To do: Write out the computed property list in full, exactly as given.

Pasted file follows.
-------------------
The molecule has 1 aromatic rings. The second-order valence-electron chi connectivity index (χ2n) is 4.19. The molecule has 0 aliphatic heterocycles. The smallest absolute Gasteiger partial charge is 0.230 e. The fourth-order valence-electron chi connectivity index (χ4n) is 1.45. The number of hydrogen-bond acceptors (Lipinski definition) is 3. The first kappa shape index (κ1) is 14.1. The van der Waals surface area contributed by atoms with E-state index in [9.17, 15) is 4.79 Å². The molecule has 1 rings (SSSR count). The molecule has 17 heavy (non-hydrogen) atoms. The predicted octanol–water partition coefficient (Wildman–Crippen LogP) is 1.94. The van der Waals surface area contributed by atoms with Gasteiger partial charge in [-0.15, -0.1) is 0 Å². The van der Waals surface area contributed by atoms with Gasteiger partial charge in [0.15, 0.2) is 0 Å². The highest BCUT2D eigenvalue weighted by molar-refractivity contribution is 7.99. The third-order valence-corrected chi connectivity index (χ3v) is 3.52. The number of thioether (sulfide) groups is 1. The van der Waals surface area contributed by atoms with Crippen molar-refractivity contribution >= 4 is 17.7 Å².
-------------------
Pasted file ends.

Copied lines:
The molecule has 1 aromatic rings. The second-order valence-electron chi connectivity index (χ2n) is 4.19. The molecule has 0 aliphatic heterocycles. The smallest absolute Gasteiger partial charge is 0.230 e. The fourth-order valence-electron chi connectivity index (χ4n) is 1.45. The number of hydrogen-bond acceptors (Lipinski definition) is 3. The first kappa shape index (κ1) is 14.1. The van der Waals surface area contributed by atoms with E-state index in [9.17, 15) is 4.79 Å². The molecule has 1 rings (SSSR count). The molecule has 17 heavy (non-hydrogen) atoms. The predicted octanol–water partition coefficient (Wildman–Crippen LogP) is 1.94. The van der Waals surface area contributed by atoms with Gasteiger partial charge in [-0.15, -0.1) is 0 Å². The van der Waals surface area contributed by atoms with Gasteiger partial charge in [0.15, 0.2) is 0 Å². The highest BCUT2D eigenvalue weighted by molar-refractivity contribution is 7.99. The third-order valence-corrected chi connectivity index (χ3v) is 3.52. The number of thioether (sulfide) groups is 1. The van der Waals surface area contributed by atoms with Crippen molar-refractivity contribution >= 4 is 17.7 Å².